In 1969, over 150 wealthy individuals avoided paying any U.S. federal income taxes through the use of deductions and other legal tax breaks. In an attempt to ensure that the affluent pay at least some tax, Congress instituted the alternative minimum tax, also commonly referred to as the AMT tax.
An AMT exemption was also implemented in order to protect middle class taxpayer from the AMT tax. However, over time, more and more middle class taxpayers were caught in the AMT tax net. Wages rose with inflation over the years but the alternative minimum tax exemption was never indexed for inflation (at least not until the “fiscal cliff” legislation was passed).
Late in December each year, Congress would meet and pass an AMT tax exemption patch in order to prevent millions of more Americans from being subject to the AMT tax, but wages generally grew faster than these patches.
To give you an indication of how important the patch was, if there had been no patch in 2012, the number of taxpayers subject to alternative minimum tax would have likely increased from about 5 million to about 30 million.
As part of the “fiscal cliff” legislation, the AMT tax exemption was made permanent and will finally be automatically indexed for inflation from the 2012 levels. The exemption is phased out for higher income taxpayers.
What is the AMT Tax?
The alternative minimum tax is computed under a separate set of tax rules than the regular income tax. Individuals basically pay the greater of the two taxes.
Under the AMT tax rules, certain income and expenses are recognized under different rules than regular tax, and certain deductions that are allowed for regular tax are limited or not allowed at all for alternative minimum tax purposes.
Common differences under the AMT rules include the following:
- Standard deductions and personal exemptions are not allowed.
- Private activity bond interest is taxable
- The interest on a home equity loan is deductible only to the extent used to acquire or improve the residence.
- Miscellaneous itemized deductions are not deductible
- Taxes paid (i.e. state income taxes, property taxes, etc) are not deductible.
The appropriate alternative minimum tax exemption is then subtracted and the difference is then multiplied by the appropriate AMT tax rate to arrive at the tentative minimum tax. Under the AMT tax rules, income is taxed at 26% up to a certain threshold, and any remaining income is taxed at 28%. Long term capital gains and qualified dividends are taxed under the same preferential rates for the alternative minimum tax as they are for regular tax.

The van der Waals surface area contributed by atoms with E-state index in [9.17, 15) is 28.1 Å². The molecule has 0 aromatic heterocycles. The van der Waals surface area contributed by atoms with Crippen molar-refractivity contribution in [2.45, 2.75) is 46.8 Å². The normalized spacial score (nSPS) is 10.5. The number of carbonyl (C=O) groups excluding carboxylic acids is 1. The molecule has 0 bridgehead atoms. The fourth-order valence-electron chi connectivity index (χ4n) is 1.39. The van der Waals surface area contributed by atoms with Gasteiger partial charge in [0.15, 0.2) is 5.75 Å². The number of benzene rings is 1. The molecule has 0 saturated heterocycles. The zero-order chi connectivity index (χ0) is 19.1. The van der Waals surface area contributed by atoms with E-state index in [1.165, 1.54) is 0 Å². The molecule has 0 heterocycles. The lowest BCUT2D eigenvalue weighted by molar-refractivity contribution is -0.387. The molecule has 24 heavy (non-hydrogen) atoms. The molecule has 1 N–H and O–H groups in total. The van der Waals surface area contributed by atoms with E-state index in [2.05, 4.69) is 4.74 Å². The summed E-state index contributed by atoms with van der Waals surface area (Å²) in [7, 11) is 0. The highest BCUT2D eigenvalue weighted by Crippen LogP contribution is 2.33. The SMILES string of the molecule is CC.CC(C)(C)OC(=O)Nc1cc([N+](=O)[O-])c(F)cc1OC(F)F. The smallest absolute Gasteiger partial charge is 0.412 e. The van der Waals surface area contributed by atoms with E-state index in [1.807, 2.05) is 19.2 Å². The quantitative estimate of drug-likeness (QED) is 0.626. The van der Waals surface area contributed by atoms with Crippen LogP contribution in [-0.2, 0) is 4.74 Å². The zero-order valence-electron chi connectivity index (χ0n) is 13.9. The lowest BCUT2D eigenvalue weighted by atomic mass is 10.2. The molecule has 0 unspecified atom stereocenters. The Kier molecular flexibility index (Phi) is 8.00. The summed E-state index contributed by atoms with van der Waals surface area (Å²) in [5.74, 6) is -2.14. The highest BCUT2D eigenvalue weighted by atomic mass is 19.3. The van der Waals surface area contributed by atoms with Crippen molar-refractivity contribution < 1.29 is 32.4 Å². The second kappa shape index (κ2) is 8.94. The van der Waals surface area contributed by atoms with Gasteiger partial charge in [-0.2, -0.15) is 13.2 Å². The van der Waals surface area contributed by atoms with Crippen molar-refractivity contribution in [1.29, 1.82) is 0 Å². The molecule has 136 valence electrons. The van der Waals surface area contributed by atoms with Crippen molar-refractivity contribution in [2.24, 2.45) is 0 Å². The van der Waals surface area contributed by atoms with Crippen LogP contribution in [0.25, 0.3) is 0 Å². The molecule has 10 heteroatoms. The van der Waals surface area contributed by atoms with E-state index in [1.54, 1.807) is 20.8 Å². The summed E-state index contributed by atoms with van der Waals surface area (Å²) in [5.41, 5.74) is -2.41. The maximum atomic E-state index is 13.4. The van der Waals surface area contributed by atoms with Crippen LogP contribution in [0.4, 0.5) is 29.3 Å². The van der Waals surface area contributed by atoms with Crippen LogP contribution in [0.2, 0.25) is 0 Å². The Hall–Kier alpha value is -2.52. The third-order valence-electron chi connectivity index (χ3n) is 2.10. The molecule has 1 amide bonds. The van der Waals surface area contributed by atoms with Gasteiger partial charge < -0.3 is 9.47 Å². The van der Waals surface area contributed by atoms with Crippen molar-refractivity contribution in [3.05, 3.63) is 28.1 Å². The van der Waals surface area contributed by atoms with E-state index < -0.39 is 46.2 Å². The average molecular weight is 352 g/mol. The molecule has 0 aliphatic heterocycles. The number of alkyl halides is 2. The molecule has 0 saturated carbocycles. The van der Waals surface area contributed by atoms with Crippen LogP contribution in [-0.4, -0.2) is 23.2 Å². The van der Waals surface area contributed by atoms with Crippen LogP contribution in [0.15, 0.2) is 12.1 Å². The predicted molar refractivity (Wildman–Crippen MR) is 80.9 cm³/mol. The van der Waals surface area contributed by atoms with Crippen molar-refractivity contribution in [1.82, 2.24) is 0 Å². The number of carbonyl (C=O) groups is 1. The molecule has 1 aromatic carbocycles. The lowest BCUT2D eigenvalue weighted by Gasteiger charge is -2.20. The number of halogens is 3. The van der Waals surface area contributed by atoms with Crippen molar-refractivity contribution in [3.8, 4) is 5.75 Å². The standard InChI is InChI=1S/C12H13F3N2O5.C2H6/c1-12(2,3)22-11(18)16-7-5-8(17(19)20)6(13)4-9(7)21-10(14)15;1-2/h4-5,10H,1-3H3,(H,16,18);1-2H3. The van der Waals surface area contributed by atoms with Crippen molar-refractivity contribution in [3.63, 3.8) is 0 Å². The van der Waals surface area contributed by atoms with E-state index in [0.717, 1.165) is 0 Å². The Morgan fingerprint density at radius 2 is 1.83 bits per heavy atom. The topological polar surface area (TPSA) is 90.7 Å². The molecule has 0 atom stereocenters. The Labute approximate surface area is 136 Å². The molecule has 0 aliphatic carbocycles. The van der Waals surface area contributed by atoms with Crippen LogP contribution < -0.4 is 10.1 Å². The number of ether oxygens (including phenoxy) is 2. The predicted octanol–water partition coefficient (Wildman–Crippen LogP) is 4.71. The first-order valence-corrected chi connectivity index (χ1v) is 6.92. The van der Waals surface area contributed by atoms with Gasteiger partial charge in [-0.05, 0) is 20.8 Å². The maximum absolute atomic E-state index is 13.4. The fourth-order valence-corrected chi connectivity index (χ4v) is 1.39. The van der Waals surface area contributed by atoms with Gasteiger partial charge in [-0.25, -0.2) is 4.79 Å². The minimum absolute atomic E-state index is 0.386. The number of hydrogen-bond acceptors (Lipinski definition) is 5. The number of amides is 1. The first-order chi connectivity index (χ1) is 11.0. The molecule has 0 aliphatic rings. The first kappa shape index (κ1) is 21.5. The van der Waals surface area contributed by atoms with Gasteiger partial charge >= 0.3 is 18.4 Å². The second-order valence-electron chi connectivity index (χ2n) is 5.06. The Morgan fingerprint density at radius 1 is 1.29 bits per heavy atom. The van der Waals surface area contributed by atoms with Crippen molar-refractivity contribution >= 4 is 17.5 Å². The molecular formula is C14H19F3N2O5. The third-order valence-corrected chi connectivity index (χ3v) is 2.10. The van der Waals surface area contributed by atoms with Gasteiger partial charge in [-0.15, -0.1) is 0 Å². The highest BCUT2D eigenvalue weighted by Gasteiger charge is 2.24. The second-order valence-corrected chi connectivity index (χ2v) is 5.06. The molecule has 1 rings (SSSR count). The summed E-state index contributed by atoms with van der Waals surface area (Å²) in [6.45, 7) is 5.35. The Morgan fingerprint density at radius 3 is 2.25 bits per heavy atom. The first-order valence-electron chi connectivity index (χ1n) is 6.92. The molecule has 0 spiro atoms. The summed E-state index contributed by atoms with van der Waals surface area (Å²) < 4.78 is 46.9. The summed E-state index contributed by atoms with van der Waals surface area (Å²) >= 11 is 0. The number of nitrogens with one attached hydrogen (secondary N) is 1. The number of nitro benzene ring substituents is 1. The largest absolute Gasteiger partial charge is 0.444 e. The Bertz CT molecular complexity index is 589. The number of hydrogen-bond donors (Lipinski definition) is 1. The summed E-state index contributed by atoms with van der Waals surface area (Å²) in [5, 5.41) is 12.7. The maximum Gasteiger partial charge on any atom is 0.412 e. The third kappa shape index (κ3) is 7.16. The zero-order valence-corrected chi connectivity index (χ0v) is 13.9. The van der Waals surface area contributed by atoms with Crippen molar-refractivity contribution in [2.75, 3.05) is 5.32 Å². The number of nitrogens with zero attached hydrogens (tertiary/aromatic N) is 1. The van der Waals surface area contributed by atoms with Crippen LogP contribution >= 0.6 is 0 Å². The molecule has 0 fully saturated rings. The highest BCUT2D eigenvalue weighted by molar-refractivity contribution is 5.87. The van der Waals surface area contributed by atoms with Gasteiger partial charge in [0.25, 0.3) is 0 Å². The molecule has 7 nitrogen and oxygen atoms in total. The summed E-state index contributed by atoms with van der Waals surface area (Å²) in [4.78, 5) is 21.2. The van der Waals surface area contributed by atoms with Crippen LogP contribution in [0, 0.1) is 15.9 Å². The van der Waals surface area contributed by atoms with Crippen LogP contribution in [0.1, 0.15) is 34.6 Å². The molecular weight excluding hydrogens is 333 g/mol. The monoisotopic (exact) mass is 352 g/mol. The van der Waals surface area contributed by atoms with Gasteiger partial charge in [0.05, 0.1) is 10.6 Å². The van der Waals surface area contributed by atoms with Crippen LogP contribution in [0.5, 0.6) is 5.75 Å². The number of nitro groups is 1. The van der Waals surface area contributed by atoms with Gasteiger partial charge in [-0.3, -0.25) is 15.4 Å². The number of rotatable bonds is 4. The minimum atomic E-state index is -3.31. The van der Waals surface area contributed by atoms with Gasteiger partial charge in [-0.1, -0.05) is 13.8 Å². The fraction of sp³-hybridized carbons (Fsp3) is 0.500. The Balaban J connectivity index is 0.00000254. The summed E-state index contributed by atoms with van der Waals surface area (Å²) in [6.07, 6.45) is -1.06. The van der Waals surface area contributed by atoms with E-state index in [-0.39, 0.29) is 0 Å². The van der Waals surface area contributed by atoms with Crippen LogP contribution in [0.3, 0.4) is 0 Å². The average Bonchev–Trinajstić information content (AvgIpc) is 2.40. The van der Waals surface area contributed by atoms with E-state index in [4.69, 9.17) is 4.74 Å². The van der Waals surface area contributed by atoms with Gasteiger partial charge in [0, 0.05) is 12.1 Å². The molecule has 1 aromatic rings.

Regular income tax is then subtracted from the tentative minimum tax to arrive at AMT. If the tax computed under the AMT tax rules is greater than the tax computed under the regular tax rules, the difference is added to the regular income tax.
Common Causes of the AMT Tax
Taxpayers can be subject to the alternative minimum tax for a number of reasons. Some of the most common reasons why people are subject to the AMT tax include the following:
- They live in a state with high income or property taxes
- They have high capital gains
- Incentive stock options
- High miscellaneous itemized deductions
The Minimum Tax Credit
Fortunately there may be some relief available in the form of an AMT tax credit called the minimum tax credit.
Some alternative minimum tax differences are caused by timing differences whereas other differences between the AMT tax and the regular tax are caused by permanent differences.
The minimum tax credit is available to taxpayers who paid alternative minimum tax generated by deferral items, as opposed to permanent items, in a prior year.
Alternative Minimum Tax Planning Strategies
Congress was successful in making it difficult to get around the alternative minimum tax. It is not always an easy thing to avoid.
It is crucial to consider the AMT tax when doing tax planning since some strategies that may reduce regular taxes may instead trigger the alternative minimum tax and make the strategy ineffective.
Alternative minimum tax planning strategies may be different than regular tax strategies. For example, tax planning strategies to reduce regular tax oftentimes include deferring income and accelerating deductions. The opposite may be true when planning for the alternative minimum tax.
Some common AMT tax planning strategies include the following:
- Postponing the exercise of incentive stock options.
- Prepaying real property and state income taxes in December if the taxpayer won’t be in AMT or paying them in January if the taxpayer will be subject to the alternative minimum tax.
- Accelerating income and reducing deductions.
- Purchasing AMT free mutual funds if the taxpayer will be subject to the alternative minimum tax or purchasing private activity bonds if the taxpayer won’t be subject to the AMT tax (since the after tax yields are generally higher).
What are your thoughts about the alternative minimum tax? Have you ever had to pay the AMT tax? What strategies have you used to avoid paying it? Leave a comment below!